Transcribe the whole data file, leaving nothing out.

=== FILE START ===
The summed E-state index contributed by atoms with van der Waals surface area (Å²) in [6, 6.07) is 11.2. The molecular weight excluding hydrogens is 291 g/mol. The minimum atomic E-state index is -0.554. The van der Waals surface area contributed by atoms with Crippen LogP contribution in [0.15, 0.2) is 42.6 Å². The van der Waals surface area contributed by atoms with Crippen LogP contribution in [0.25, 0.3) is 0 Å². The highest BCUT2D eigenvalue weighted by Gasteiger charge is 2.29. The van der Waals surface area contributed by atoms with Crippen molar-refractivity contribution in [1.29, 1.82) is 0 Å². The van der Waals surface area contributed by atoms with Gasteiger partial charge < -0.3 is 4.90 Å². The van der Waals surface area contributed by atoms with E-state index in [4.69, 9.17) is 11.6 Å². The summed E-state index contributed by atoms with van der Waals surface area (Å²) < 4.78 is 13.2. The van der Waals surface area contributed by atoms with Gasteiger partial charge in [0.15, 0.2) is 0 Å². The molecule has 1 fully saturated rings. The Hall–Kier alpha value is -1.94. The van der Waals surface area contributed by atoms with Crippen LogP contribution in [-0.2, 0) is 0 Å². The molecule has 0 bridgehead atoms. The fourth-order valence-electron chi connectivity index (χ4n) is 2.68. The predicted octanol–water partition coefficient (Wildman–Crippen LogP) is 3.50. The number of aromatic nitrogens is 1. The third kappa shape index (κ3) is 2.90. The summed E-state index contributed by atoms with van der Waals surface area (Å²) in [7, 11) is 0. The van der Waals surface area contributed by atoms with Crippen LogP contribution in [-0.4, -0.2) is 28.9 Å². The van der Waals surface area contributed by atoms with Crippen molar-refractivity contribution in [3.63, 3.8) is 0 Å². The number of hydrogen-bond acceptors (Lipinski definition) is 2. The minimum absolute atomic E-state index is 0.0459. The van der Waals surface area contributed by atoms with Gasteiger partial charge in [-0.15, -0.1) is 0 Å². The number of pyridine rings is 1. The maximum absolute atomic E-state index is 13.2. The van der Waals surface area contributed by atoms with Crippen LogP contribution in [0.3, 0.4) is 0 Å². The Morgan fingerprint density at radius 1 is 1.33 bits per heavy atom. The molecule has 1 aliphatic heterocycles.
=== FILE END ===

The summed E-state index contributed by atoms with van der Waals surface area (Å²) in [6, 6.07) is 11.2. The molecular weight excluding hydrogens is 291 g/mol. The minimum atomic E-state index is -0.554. The van der Waals surface area contributed by atoms with Crippen LogP contribution in [0.15, 0.2) is 42.6 Å². The van der Waals surface area contributed by atoms with Crippen LogP contribution in [0.25, 0.3) is 0 Å². The highest BCUT2D eigenvalue weighted by Gasteiger charge is 2.29. The van der Waals surface area contributed by atoms with Crippen molar-refractivity contribution in [1.29, 1.82) is 0 Å². The van der Waals surface area contributed by atoms with Gasteiger partial charge < -0.3 is 4.90 Å². The van der Waals surface area contributed by atoms with E-state index in [4.69, 9.17) is 11.6 Å². The summed E-state index contributed by atoms with van der Waals surface area (Å²) < 4.78 is 13.2. The van der Waals surface area contributed by atoms with Gasteiger partial charge in [0.15, 0.2) is 0 Å². The molecule has 1 fully saturated rings. The Hall–Kier alpha value is -1.94. The van der Waals surface area contributed by atoms with Crippen LogP contribution in [-0.2, 0) is 0 Å². The molecule has 0 bridgehead atoms. The fourth-order valence-electron chi connectivity index (χ4n) is 2.68. The predicted octanol–water partition coefficient (Wildman–Crippen LogP) is 3.50. The number of aromatic nitrogens is 1. The third kappa shape index (κ3) is 2.90. The summed E-state index contributed by atoms with van der Waals surface area (Å²) in [7, 11) is 0. The van der Waals surface area contributed by atoms with Crippen LogP contribution in [-0.4, -0.2) is 28.9 Å². The van der Waals surface area contributed by atoms with Crippen molar-refractivity contribution in [3.63, 3.8) is 0 Å². The number of hydrogen-bond acceptors (Lipinski definition) is 2. The minimum absolute atomic E-state index is 0.0459. The van der Waals surface area contributed by atoms with Gasteiger partial charge in [-0.15, -0.1) is 0 Å². The number of pyridine rings is 1. The maximum absolute atomic E-state index is 13.2. The van der Waals surface area contributed by atoms with Crippen LogP contribution in [0.3, 0.4) is 0 Å². The Morgan fingerprint density at radius 1 is 1.33 bits per heavy atom. The molecule has 1 aliphatic heterocycles.